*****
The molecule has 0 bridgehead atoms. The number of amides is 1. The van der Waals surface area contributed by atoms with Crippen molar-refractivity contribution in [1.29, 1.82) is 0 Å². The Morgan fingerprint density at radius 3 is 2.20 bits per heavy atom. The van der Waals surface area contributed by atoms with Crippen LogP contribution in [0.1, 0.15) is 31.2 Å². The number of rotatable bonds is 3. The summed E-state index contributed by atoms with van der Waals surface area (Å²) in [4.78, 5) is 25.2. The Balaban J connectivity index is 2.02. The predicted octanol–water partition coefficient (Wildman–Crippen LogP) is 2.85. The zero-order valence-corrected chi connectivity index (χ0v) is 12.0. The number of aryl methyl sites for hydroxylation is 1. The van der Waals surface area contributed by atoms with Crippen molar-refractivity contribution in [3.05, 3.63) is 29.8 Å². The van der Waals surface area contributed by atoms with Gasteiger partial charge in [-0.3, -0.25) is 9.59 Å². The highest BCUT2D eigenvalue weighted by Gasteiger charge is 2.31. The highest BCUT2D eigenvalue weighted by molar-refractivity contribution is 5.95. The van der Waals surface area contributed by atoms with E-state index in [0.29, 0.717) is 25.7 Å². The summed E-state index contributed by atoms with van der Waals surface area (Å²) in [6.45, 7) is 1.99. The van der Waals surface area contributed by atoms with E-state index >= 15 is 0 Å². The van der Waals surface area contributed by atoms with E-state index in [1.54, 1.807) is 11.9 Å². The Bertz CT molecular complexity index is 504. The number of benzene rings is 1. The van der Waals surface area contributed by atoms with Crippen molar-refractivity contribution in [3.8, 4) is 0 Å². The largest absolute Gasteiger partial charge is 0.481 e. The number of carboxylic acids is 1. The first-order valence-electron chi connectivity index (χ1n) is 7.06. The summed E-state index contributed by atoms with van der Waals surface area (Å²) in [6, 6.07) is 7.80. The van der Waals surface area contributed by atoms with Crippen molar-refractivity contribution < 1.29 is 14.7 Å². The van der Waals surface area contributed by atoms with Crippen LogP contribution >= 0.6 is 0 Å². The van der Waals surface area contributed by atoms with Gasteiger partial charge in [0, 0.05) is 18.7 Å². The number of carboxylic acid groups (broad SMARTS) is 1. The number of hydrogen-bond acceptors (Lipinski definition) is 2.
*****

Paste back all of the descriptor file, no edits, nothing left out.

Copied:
The molecule has 0 bridgehead atoms. The number of amides is 1. The van der Waals surface area contributed by atoms with Crippen molar-refractivity contribution in [1.29, 1.82) is 0 Å². The Morgan fingerprint density at radius 3 is 2.20 bits per heavy atom. The van der Waals surface area contributed by atoms with Crippen LogP contribution in [0.1, 0.15) is 31.2 Å². The number of rotatable bonds is 3. The summed E-state index contributed by atoms with van der Waals surface area (Å²) in [4.78, 5) is 25.2. The Balaban J connectivity index is 2.02. The predicted octanol–water partition coefficient (Wildman–Crippen LogP) is 2.85. The zero-order valence-corrected chi connectivity index (χ0v) is 12.0. The number of aryl methyl sites for hydroxylation is 1. The van der Waals surface area contributed by atoms with Crippen molar-refractivity contribution in [3.05, 3.63) is 29.8 Å². The van der Waals surface area contributed by atoms with Gasteiger partial charge in [-0.3, -0.25) is 9.59 Å². The highest BCUT2D eigenvalue weighted by Gasteiger charge is 2.31. The highest BCUT2D eigenvalue weighted by molar-refractivity contribution is 5.95. The van der Waals surface area contributed by atoms with E-state index in [0.29, 0.717) is 25.7 Å². The summed E-state index contributed by atoms with van der Waals surface area (Å²) in [6.45, 7) is 1.99. The van der Waals surface area contributed by atoms with E-state index >= 15 is 0 Å². The van der Waals surface area contributed by atoms with E-state index in [1.54, 1.807) is 11.9 Å². The Bertz CT molecular complexity index is 504. The number of benzene rings is 1. The van der Waals surface area contributed by atoms with Crippen molar-refractivity contribution in [3.8, 4) is 0 Å². The largest absolute Gasteiger partial charge is 0.481 e. The number of carboxylic acids is 1. The first-order valence-electron chi connectivity index (χ1n) is 7.06. The summed E-state index contributed by atoms with van der Waals surface area (Å²) in [6, 6.07) is 7.80. The van der Waals surface area contributed by atoms with Crippen molar-refractivity contribution < 1.29 is 14.7 Å². The van der Waals surface area contributed by atoms with Crippen LogP contribution >= 0.6 is 0 Å². The van der Waals surface area contributed by atoms with Gasteiger partial charge in [0, 0.05) is 18.7 Å². The number of carboxylic acid groups (broad SMARTS) is 1. The number of hydrogen-bond acceptors (Lipinski definition) is 2.